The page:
Former BBC boss Mark Thompson attacks the Government over the licence fee negotiations
New York Times boss says it is “totally inappropriate” for the licence fee to be used to pay for over 75s
Former BBC director general Mark Thompson has attacked the Government for forcing the Corporation to shoulder the cost of providing free licence fees for the over-75s.
Thompson, who is now chief executive of the company that runs The New York Times, said it was "inappropriate" to force the BBC to pay for social costs like this at an estimated cost of around £650m.
“It’s welfare … It’s totally inappropriate to use BBC to support social transfer in this country,” Thompson told The Guardian.
In 2010 Thompson said he would resign if the Government imposed the same burden when he was negotiating the fee.
“In 2015 the political circumstances are very different and it is much tougher for the BBC. In 2010 it was the coalition government and the Liberal Democrats … [who] played a very big part in securing a different and better settlement. That recourse has not been available to the BBC this year.”
In July, the BBC accepted a government proposal to take on the costs of providing free TV licences for the over-75s.
Under current rules people aged over 75 have to apply for a free TV licence – now costing £145.50 – and can claim a refund on fees paid after their 75th birthday.
However Chancellor George Osborne has compelled the BBC to pick up the cost for the cost of the free licences in his charter review negotiations with the Corporation. It is estimated that the cost of the exemption is around £650m and represents around a fifth of the BBC’s £3.17bn licence fee revenue.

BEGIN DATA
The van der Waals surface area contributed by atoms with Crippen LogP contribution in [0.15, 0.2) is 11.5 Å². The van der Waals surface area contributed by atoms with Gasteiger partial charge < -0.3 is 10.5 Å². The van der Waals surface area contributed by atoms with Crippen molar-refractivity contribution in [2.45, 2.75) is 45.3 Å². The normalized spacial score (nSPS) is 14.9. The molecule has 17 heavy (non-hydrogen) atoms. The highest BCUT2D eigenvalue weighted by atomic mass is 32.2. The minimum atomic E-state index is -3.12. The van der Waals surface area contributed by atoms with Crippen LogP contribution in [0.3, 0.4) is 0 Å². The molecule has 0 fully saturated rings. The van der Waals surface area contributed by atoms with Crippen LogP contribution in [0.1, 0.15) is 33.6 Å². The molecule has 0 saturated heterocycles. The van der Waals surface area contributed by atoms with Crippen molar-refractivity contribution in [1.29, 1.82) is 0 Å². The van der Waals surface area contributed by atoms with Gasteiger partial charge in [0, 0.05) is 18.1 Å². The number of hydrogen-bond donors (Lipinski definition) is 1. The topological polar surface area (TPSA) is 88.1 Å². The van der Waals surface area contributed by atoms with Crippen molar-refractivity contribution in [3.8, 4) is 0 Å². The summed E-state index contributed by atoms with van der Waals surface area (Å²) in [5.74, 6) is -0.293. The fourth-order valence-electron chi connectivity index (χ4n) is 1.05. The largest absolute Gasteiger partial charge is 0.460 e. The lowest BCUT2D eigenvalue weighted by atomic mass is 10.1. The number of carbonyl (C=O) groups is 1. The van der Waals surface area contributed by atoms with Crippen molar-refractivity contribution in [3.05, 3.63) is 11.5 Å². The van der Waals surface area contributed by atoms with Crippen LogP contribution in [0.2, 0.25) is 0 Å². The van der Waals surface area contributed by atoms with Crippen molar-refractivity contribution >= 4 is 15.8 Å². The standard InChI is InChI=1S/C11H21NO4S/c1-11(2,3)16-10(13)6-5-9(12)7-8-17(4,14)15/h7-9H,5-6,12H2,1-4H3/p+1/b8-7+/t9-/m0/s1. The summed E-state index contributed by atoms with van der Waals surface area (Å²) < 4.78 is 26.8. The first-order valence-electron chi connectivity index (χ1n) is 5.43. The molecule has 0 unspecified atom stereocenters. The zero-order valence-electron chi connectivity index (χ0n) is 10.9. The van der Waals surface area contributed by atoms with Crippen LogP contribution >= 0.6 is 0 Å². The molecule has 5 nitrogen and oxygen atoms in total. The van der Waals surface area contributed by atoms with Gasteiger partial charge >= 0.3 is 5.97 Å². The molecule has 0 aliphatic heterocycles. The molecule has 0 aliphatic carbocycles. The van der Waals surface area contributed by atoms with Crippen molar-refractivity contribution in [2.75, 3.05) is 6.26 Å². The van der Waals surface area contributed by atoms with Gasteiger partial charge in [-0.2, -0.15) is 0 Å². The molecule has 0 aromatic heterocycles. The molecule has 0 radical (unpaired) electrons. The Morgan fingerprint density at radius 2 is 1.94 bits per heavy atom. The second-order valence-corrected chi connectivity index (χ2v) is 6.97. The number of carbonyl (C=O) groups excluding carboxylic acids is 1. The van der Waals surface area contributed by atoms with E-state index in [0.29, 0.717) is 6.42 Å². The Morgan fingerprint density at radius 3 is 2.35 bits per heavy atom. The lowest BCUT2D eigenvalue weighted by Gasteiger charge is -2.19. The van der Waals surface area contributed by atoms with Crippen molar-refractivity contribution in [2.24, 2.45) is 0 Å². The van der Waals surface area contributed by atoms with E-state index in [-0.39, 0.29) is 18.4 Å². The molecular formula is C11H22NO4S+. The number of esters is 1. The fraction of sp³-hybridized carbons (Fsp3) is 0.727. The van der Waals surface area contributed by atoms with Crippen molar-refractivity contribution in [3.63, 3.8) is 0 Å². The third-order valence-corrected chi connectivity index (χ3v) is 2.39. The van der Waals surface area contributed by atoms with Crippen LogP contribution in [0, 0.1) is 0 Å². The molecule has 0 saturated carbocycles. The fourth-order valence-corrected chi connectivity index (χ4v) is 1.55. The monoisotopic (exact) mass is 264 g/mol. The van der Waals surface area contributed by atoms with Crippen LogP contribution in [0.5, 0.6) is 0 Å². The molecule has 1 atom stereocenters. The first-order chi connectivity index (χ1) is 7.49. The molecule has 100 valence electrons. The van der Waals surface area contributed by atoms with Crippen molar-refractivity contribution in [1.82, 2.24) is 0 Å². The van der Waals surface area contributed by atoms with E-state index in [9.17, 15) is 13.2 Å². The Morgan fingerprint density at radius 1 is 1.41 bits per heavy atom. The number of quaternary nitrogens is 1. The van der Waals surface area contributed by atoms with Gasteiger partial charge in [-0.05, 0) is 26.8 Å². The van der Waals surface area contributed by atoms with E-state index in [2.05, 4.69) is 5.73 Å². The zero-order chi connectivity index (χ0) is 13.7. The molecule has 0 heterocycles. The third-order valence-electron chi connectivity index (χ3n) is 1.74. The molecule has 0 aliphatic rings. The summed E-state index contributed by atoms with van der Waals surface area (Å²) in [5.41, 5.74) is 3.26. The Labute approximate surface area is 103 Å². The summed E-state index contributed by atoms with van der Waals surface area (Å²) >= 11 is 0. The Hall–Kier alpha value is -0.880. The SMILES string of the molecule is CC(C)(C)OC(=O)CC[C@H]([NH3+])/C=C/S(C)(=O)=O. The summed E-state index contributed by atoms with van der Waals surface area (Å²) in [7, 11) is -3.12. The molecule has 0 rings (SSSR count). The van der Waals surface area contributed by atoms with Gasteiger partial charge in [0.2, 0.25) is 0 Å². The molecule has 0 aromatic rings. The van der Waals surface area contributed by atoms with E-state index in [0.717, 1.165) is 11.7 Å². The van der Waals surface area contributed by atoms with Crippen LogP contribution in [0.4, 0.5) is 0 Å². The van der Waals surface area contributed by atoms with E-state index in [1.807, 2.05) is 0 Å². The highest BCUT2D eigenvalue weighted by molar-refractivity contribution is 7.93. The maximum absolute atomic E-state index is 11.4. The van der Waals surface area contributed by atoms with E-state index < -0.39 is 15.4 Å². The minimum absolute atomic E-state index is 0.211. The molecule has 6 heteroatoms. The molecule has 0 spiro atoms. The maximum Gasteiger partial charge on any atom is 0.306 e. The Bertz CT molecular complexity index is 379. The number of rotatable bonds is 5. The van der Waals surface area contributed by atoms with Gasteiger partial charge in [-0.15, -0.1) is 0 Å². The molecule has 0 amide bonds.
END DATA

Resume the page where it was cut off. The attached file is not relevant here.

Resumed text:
The controversial changes are scheduled to be phased in from 2018-19 with the BBC bearing the full cost by 2020-21.
The first impact of taking on the cost of free licence fees for over-75s will be felt by the BBC in 2018/19, when it will amount to £250m. Its financial commitment will nearly double to £450m the following year, and £750m by 2020/21.
In return the Government has promised to bring in proposals on paying to use catch-up services like iPlayer, meaning that the BBC could potentially charge people to use the service. It also secured guarantees that the licence fee would rise in line with inflation.
Thompson (pictured below), who now runs the company behind the New York Times, believes BBC bosses should not have been made to agree a financial settlement more than a year before the formal renewal of the charter in 2017. However he said his comments were not a criticism of the BBC's current management.
“You have to be in the room and I am not going to second guess anything that [current director general] Tony [Hall] and the current leaders of the BBC have done”, he said.
“I am just very anxious at the end of all the questioning that we come up with the right answers. And for me the right answer is a strong, properly funded BBC of scale and scope.”